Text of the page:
Reviews: Matisyahu in Salt Lake City
They say the best things in life are free, and there can be no better example than Salt Lake City’s Twilight Concert series. With acts like Modest Mouse, Girltalk, Chromeo, and now Matisyahu, it’s clear that my new hometown knows how to get plenty of bang for a complete lack of buck.In keeping with the theme, our night begins with a free but haphazardly chosen parking spot, no less than ten blocks away from our intended destination. Being relatively new to the city and knowing only that Pioneer Park is somewhere downtown, the best we can do is walk rather aimlessly, hoping for throngs of people to appear and tell us that we’re on the right track. Surprisingly, this plan works, and it’s not long before we find ourselves funneled through the park’s gates.
Because of specific beverage choices we’d made at dinner, our first order of business upon entering the park is to stand in one of the absurdly long lines for a port-o-potty. An average line has upwards of 30 people—most bouncing or jostling impatiently, and as we near the halfway point of our wait, it’s clear that the man behind us is becoming increasingly uncomfortable.
“I knew I should’ve worn Depends tonight,” he groans, and I silently sympathize.
Approaching the front of the line bears a similar sensation to finally boarding a rollercoaster, and the music coming from the stage seems to build as I near the finish line. Finally, when at last I find myself face to face with the blessed, neon blue door, a young girl approaches, her eyes pleading.
“How bad do you have to go?” the tweener asks, and with nary a fight, I let her step in front, though I can feel rumblings from the men behind me.
Finally, our mission accomplished, we are free to press through the mass of humanity, through the thick clouds of smoke, past punks, hippies, hipsters, college kids, high school kids, yuppies, and families. We find a spot of unclaimed earth, and I squeeze myself in front of an empty stroller. When I turn to look for its occupant, I find him bobbing on his father’s shoulders, smiling ecstatically. He throws me the peace sign.
Somehow I am always the guy that people feel they can set up a steady flow of traffic in front of—most usually frat boys who make sure to push you as they pass, collars popped and sunglasses donned…at night—and I find myself anxiously waiting for anyone over 6’0” to keep moving. I crane my neck and turn my attention to Matisyahu, who is in the middle of the “Time of your Song”, one of his better known tracks and one of my favorites. He is dressed simply, hunched over his microphone in jeans, a kippah, and a black Adidas windbreaker. His sound is primal. The drummer constantly digs into his toms, and the guitar notes seem ripped from the fret board. Over the course of the next few minutes, I notice that his music has a decidedly dub-like quality to it tonight, plodding, heavier on the synth and reverb than I’m used to.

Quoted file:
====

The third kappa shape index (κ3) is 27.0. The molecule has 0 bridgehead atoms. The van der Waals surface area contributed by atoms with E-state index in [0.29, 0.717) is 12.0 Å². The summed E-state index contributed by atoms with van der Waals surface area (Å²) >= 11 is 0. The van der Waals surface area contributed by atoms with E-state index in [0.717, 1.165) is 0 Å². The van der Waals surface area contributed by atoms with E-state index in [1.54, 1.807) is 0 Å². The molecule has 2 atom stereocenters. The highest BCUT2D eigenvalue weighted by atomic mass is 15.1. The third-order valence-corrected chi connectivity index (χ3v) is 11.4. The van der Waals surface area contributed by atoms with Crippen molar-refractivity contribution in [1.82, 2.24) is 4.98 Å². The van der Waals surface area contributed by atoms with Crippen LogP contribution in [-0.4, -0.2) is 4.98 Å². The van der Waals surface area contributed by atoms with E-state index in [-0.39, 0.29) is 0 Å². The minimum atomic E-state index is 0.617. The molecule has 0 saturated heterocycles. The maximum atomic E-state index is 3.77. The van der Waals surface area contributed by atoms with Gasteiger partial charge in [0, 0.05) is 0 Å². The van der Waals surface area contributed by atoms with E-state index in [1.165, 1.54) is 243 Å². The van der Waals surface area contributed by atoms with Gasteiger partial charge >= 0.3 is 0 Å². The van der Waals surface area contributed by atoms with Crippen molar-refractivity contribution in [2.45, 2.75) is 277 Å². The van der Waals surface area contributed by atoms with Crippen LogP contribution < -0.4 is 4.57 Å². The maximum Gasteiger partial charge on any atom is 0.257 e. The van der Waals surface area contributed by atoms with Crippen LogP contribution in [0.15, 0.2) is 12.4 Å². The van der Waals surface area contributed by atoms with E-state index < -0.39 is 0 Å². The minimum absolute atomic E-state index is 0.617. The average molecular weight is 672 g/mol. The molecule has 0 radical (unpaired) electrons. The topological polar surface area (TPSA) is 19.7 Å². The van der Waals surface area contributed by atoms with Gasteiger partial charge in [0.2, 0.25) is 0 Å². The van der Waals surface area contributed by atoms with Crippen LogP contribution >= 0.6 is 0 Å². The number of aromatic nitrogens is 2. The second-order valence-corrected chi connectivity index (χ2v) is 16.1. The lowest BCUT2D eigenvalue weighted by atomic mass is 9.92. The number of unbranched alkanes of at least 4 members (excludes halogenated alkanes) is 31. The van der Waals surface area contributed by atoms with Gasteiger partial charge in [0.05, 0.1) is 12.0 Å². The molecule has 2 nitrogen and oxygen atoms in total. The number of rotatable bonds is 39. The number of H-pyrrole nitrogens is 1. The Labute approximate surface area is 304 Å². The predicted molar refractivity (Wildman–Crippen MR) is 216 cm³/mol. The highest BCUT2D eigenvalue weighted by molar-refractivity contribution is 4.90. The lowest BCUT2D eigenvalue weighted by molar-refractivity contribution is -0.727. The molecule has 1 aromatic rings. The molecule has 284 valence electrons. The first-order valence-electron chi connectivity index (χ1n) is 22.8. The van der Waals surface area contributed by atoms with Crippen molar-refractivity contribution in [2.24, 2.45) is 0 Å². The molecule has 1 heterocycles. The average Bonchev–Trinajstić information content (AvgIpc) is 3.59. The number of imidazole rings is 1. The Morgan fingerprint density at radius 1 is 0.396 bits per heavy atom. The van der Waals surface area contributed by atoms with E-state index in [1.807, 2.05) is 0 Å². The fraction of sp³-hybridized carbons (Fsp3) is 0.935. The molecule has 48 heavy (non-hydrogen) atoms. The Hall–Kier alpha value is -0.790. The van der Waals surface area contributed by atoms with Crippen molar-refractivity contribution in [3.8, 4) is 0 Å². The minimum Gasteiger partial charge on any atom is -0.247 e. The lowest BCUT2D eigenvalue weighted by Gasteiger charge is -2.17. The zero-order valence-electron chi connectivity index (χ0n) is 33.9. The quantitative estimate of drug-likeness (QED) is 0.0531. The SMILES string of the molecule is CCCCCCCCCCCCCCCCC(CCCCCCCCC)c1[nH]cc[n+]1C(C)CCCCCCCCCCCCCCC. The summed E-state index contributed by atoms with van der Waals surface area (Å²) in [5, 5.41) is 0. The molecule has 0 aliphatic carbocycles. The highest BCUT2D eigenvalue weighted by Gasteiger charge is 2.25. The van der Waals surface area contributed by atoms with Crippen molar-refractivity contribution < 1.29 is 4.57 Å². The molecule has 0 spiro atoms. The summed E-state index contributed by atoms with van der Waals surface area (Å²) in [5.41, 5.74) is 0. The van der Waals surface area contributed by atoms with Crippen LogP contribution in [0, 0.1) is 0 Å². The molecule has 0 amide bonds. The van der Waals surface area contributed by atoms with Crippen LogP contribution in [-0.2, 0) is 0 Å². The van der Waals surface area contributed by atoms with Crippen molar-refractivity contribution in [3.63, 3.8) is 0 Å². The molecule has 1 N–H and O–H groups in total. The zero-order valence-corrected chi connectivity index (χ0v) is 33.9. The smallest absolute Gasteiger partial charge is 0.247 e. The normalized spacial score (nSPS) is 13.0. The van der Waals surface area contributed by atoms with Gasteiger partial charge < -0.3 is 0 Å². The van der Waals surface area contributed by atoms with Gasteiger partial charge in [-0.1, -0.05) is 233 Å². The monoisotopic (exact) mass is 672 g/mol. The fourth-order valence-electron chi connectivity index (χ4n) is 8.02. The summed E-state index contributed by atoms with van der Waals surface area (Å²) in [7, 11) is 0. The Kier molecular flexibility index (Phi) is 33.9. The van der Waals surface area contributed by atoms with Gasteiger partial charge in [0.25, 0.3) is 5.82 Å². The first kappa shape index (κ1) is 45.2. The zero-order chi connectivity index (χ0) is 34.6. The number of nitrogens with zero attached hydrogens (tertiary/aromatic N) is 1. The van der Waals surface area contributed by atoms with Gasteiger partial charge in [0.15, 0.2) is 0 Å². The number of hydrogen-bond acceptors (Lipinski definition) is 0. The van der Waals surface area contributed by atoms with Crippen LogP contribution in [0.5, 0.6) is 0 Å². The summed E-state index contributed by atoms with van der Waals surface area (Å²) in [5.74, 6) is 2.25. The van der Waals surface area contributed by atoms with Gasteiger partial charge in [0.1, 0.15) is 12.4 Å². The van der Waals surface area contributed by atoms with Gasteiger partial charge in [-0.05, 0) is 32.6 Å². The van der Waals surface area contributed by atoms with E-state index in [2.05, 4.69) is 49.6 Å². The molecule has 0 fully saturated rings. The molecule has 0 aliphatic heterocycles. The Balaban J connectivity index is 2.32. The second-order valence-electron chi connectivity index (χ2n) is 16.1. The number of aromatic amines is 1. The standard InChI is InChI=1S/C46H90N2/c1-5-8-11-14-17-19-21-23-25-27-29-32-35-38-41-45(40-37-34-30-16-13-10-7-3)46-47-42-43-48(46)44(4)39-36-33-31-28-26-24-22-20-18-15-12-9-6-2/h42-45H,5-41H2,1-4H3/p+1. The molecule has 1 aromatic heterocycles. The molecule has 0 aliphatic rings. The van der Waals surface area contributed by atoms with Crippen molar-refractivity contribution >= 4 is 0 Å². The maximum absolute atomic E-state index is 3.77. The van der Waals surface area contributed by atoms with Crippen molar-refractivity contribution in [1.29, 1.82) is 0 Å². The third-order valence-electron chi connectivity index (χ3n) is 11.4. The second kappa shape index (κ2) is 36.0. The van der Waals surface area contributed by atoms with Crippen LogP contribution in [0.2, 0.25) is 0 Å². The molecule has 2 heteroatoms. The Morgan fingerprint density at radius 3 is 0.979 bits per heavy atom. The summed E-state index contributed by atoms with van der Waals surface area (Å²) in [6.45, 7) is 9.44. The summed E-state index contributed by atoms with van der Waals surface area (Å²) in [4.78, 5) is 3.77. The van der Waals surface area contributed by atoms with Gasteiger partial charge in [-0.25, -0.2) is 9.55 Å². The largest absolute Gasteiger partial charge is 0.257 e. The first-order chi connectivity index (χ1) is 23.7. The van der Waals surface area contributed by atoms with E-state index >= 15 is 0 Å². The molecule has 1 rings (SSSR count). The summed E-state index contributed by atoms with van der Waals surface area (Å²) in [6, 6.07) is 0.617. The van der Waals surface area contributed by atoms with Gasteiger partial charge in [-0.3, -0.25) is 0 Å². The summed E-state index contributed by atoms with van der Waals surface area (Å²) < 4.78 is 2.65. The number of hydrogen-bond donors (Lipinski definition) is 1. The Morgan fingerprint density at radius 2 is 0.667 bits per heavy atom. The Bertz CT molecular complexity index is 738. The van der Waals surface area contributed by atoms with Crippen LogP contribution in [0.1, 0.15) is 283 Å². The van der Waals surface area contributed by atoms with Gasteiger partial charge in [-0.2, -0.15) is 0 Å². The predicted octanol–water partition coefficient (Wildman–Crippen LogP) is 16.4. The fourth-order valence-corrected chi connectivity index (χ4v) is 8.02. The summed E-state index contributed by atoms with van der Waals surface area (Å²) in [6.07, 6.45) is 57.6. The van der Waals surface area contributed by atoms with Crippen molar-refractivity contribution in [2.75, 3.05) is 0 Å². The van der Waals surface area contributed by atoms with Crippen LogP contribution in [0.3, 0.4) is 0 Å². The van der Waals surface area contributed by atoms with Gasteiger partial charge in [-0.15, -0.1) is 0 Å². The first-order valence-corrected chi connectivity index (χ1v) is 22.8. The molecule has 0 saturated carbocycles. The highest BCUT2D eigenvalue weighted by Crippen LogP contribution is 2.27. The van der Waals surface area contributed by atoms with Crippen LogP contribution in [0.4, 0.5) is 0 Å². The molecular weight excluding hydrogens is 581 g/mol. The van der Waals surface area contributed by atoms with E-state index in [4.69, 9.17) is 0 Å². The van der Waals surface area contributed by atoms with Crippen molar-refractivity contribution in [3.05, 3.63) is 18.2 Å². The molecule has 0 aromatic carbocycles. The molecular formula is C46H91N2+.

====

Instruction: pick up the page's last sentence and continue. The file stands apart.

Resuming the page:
He moves into” King Without a Crown”, his flagship song, halfway through the set. This seems a conscious decision, one that wipes away any expectation or apprehension, bringing the audience into the present. This too, is slower: weightier. He lays out the lyrics with static intonation, creating a cadence to which the crowd begins to unconsciously sway, and it is at this point that I begin to listen to the words.
One has to marvel at Matisyahu’s lyrical storage space, not to mention his ability to reproduce, night in and night out, mountains of words with flawless accuracy. I suppose it helps that every song follows the same general theme—one based on loving God and your neighbor and firmly rooted in his intense faith. As he sings of King David and the Temple and I look around at the punks and hippies and soccer moms, I wonder if there is any other artist with such a distinctly religious message who can claim such a widespread fanbase.
He is, of course, equally impressive without words, and indeed a five minute beat-box breakdown brings the loudest cheers of the night. He is an unmistakable combination of talent and charisma. As the last song, “One Day” begins, we fight our way furiously to the front, using 6’4” Elliot as a fullback. I turn around to watch my friend—much more of a Matis fan than I—sway and sing, eyes closed, hands wrapped around his necklaces, and I begin to sense that, for many people, no matter their religious beliefs, tonight’s show has been entertaining on a near-spiritual level.
After the concert, we meet friends at an especially conspicuous birch tree before beginning our crosstown escapade towards Johnny’s, a hole-in-the-wall pool hall. Along the way we discover an exciting (to us) quirk of SLC. In lieu of cross guards, pedestrians are encouraged to carry fluorescent neon flags from a bucket on one side of the street to the other, a custom that we readily adopt, strutting across the street in our best drum major impressions.
Drinks at Johnny’s, though, are short-lived. Prime viewing for the Perseid meteor shower is tonight, and people are meeting at the top of Emigration Canyon to celebrate. And so it is that the end of our night finds me climbing a mini-mountain, wrapped in a sheet from the trunk of my car, tripping over rock formations and sage bushes, to lie down and intermittently stargaze…and sleep.